The exercise brought to focus what I was reading and what I should be reading. Wasn’t this the time to broaden my reading habits and peruse other genres? Not a good idea. I kept track of the number of books (unfortunately not the titles) I started but did not finish. Twenty-nine, of which I took no credit of any kind in the climb to 100 or the page count read. It was like the cannibal adding slaughtered cow to the human boiling in his kettle. Spoiled the enjoyment of the meal.

It was around book 25 that I stopped to analyze the entire challenge. Did I think I could do it? (Yes.) Did I realize at what pace I needed to read to reach 100? (2.5/week.) Was this realistic? (Maybe.) Worth it? (Probably.) How would this project impact my life and my husband? (Unknown.) Did I have other goals like reading all of one author’s works? (No.) Should the list include books on subjects like garden plants and things to do in Christchurch, New Zealand? (Yes.) I wondered out loud if reading “board” books to my grandchildren counted and a friend responded with, “Only if they are able to discuss the book afterwards.”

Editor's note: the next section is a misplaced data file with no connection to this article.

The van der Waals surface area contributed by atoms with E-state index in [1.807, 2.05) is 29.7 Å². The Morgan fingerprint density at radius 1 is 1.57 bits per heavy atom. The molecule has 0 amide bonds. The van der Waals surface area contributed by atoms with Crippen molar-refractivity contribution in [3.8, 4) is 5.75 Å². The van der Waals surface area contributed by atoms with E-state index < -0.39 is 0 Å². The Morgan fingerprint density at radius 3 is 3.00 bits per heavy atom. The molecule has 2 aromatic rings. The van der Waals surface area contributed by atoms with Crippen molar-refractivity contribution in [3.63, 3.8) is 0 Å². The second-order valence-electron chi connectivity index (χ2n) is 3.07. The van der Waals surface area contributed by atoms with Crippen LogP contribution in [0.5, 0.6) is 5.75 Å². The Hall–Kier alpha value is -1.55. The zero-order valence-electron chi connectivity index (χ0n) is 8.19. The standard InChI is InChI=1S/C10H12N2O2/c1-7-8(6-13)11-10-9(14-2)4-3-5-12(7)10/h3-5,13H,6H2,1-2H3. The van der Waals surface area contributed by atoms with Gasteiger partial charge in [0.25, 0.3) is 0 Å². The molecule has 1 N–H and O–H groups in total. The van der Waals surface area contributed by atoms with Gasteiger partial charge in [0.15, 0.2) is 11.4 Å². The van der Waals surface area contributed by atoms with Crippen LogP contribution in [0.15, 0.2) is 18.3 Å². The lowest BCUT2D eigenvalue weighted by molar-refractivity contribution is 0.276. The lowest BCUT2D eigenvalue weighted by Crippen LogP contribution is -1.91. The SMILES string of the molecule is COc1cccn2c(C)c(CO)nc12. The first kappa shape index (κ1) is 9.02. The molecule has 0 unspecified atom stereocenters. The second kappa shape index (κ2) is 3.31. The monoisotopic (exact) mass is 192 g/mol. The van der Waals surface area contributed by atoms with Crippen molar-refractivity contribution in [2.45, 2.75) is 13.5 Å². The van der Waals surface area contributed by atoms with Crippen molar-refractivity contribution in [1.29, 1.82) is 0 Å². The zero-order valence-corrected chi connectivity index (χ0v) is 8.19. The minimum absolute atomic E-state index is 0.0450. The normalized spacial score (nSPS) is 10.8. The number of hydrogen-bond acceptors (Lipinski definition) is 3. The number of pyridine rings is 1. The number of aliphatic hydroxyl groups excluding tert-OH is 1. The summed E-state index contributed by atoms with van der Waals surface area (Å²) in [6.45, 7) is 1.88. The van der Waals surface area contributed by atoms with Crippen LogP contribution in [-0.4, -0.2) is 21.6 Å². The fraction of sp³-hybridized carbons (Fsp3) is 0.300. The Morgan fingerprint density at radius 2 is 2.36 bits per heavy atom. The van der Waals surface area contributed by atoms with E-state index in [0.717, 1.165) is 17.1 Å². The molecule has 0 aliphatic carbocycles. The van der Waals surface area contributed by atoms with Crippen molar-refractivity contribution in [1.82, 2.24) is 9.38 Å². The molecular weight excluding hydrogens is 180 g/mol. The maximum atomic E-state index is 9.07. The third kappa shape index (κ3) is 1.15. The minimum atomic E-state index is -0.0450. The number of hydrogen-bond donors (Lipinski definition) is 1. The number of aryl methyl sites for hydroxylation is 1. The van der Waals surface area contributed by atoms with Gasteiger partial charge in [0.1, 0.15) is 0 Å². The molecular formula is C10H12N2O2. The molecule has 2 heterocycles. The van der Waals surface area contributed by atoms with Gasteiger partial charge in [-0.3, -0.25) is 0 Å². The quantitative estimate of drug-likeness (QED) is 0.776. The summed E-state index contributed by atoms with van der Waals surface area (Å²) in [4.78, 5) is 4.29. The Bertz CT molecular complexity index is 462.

From April 21, 2010 to April 21, 2011, I read 104 books, 29,366 pages plus two audio books and 25 hours on CDs of a course on opera (the latter not in the book count.) I started another 29 books and was accused of working too much overtime at the library when a lady in the grocery store commented that she saw me “in there all the time carrying a big stack of books that I must be shelving.” I don’t work at any library and tend to check out six books and complete maybe three of them, all of them looking interesting at first blush. I am not compelled to finish books I do not like.

Bob saw me much less often, the house was quieter but not as clean, I resented people who interfered with my reading time, meals became less sophisticated or absent, I did not write much, the number of colas and snacks I consumed increased, and I surmounted the obstacle of two-and-a-half months of travel into this challenge.